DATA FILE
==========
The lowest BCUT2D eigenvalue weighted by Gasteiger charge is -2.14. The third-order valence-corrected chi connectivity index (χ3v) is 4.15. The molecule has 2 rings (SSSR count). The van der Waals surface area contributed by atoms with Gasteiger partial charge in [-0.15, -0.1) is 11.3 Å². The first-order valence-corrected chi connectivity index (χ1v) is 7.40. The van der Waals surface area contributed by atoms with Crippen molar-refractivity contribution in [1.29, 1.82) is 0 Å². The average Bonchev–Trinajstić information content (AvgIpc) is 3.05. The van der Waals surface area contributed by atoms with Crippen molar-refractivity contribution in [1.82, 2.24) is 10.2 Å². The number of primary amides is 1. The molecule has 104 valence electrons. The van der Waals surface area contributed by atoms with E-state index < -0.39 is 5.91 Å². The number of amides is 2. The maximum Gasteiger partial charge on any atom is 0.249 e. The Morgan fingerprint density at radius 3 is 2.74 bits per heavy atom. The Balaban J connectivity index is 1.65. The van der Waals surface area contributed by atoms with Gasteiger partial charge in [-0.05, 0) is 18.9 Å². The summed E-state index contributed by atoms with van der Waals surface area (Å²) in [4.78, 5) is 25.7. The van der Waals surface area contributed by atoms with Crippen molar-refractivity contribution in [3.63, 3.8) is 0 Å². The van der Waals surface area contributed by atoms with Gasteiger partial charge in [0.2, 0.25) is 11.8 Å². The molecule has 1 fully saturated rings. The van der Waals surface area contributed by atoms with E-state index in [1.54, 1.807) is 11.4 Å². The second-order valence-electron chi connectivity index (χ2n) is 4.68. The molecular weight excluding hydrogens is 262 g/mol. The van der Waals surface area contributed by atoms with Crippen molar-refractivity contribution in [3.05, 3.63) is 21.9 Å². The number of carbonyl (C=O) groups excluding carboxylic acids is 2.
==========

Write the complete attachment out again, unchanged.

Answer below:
The lowest BCUT2D eigenvalue weighted by Gasteiger charge is -2.14. The third-order valence-corrected chi connectivity index (χ3v) is 4.15. The molecule has 2 rings (SSSR count). The van der Waals surface area contributed by atoms with Gasteiger partial charge in [-0.15, -0.1) is 11.3 Å². The first-order valence-corrected chi connectivity index (χ1v) is 7.40. The van der Waals surface area contributed by atoms with Crippen molar-refractivity contribution in [1.29, 1.82) is 0 Å². The average Bonchev–Trinajstić information content (AvgIpc) is 3.05. The van der Waals surface area contributed by atoms with Crippen molar-refractivity contribution in [1.82, 2.24) is 10.2 Å². The number of primary amides is 1. The molecule has 104 valence electrons. The van der Waals surface area contributed by atoms with E-state index < -0.39 is 5.91 Å². The number of amides is 2. The maximum Gasteiger partial charge on any atom is 0.249 e. The Morgan fingerprint density at radius 3 is 2.74 bits per heavy atom. The Balaban J connectivity index is 1.65. The van der Waals surface area contributed by atoms with Gasteiger partial charge in [-0.05, 0) is 18.9 Å². The summed E-state index contributed by atoms with van der Waals surface area (Å²) in [4.78, 5) is 25.7. The van der Waals surface area contributed by atoms with Crippen molar-refractivity contribution in [3.63, 3.8) is 0 Å². The van der Waals surface area contributed by atoms with Gasteiger partial charge in [0.2, 0.25) is 11.8 Å². The molecule has 1 fully saturated rings. The van der Waals surface area contributed by atoms with E-state index in [1.54, 1.807) is 11.4 Å². The second-order valence-electron chi connectivity index (χ2n) is 4.68. The molecular weight excluding hydrogens is 262 g/mol. The van der Waals surface area contributed by atoms with Crippen molar-refractivity contribution in [3.05, 3.63) is 21.9 Å². The number of carbonyl (C=O) groups excluding carboxylic acids is 2.